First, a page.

Southwest africa case.pdf - Summaries of Judgments Advisory...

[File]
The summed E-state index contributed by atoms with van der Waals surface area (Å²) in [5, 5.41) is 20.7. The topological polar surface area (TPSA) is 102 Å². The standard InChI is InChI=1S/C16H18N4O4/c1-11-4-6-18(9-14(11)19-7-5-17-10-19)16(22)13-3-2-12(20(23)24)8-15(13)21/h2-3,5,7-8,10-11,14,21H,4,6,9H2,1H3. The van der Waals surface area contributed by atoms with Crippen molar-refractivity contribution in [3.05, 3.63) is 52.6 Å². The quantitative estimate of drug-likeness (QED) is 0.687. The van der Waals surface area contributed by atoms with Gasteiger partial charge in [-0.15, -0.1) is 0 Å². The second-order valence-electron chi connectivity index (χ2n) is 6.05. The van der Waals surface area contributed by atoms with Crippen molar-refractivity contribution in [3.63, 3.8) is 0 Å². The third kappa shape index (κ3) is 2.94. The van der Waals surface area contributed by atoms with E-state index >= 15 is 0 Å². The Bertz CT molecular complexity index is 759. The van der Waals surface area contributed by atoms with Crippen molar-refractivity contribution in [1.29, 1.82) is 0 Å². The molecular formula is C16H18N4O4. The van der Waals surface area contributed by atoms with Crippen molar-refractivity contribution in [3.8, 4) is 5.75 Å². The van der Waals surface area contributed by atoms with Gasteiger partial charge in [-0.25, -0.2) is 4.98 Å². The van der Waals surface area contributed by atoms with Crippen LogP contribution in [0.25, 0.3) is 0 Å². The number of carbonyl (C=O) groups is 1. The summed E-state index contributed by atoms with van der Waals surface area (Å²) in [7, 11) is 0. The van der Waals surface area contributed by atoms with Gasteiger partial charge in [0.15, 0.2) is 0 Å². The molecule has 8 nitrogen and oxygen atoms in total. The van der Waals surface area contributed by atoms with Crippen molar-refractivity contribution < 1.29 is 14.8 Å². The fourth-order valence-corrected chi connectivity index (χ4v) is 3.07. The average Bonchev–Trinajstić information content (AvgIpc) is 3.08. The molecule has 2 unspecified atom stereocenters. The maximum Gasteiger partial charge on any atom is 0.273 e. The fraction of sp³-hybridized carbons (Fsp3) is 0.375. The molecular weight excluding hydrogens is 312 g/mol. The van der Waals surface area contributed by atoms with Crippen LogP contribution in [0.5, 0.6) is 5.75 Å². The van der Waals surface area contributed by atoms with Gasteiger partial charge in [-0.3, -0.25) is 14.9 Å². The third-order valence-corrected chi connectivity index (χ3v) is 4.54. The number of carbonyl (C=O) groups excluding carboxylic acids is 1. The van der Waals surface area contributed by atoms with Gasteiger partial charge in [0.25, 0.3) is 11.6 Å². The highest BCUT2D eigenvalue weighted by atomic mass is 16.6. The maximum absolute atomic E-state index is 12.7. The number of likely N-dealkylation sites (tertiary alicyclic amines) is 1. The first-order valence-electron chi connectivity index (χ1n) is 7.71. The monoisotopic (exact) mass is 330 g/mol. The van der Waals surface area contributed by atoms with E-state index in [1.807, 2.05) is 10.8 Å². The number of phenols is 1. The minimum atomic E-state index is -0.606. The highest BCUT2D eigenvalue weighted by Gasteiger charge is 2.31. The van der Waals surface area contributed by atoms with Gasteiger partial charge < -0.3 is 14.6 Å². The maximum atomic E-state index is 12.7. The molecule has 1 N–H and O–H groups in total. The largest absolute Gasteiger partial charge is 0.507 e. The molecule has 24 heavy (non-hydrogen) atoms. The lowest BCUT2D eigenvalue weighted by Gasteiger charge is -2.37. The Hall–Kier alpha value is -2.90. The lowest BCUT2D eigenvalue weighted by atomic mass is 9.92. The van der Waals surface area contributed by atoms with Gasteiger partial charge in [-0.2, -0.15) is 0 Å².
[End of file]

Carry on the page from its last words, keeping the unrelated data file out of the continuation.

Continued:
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SOU'lrH-WEST AFRICA CASES (PRELIMINARY OBJECTIONS) Judgment of 21 December 1962 The South West Africa ciases (Ethiopia v. South Africa; Liberia v. South Africa), which relate to the ,continued exist- ence of the Mandate for South West Africa and the duties and performance of South Africa as Mandatory thereunder, were instituted by Applications of the Governments of Ethiopia and Liberia filed in the Registry on 4 November 1960. The Government of South Africa !raised preliminiuy objections to the jurisdiction of the Court to hear the cases. By eight votes to seven the: Court found thiit it had jurisdic- tion to adjudicate upon the merits of the dispute. Judges Bustamante y River0 and Jessup and Judge ad hoc Sir Louis Mbanefo appended Separate Opinions. President Winiarski and Judge Basdevant appended Dis- senting Opinions; Judges Sir Percy Spender and Sir Gerald Fitzmaurice appended a Joint Dissenting Opinion; Judge Morelli and Judge ad hoc van Wyk appended Dissenting Opinions. Judge Spiropoulos appended a Declaration of his dissent. In its Judgment, the Courl: noted that to found the jurisdic- tion of the Court, the Applicants, having regarti to Article 80, paragraph 1, of the Charter of the United Nations, relied on Article 7 of the Mandate of 17 December 1920 for South West Africa and Article 37 of the Statute of .the Court. Before undertaking an e:xamination of the Preliminary Objections raised by South Africa, the COUI found it neces- sary to decide a preliminary question relating to tire existence of the dispute which is the subject of the Applications. On this point it found that it was not sufficient for one party to a contentious case to assert thrit a dispute existed with the other party. It must be shown that ithe claim of one party was posi- tively opposed by the other. Tested by this criterion, there could be no doubt about thc: existence of a dispute between the parties before the Court, since it was clearly constituted by their opposing attitudes relating to the performance of the obligations of the Mandate by the Respondent as Mandatory. The Court then briefly recalled the origin., nature and char- acteristics of the Mandates System established by the Cove- nant of the League of Nations. The essential principles of this system consisted chiefly in the recognition of certain rights of the peo les of the underdeveloped territories; the establish- P ment o a regime of tutelage for each of such peoples to be exercised by an advanced nation as a "Mandatory" "on behalf of the League of Nal:ionsW and the ~wognitio of "a sacred trust of civilisation" 'laid upon the League as an organ- ized international community and upon its Members. The rights of the Mandatory in relation to the m~andate territory and the inhabitants had their foundation in the ol~ligation of the Mandatory and were, so to speak, mere tools given to enable it to fulfil its obligations.
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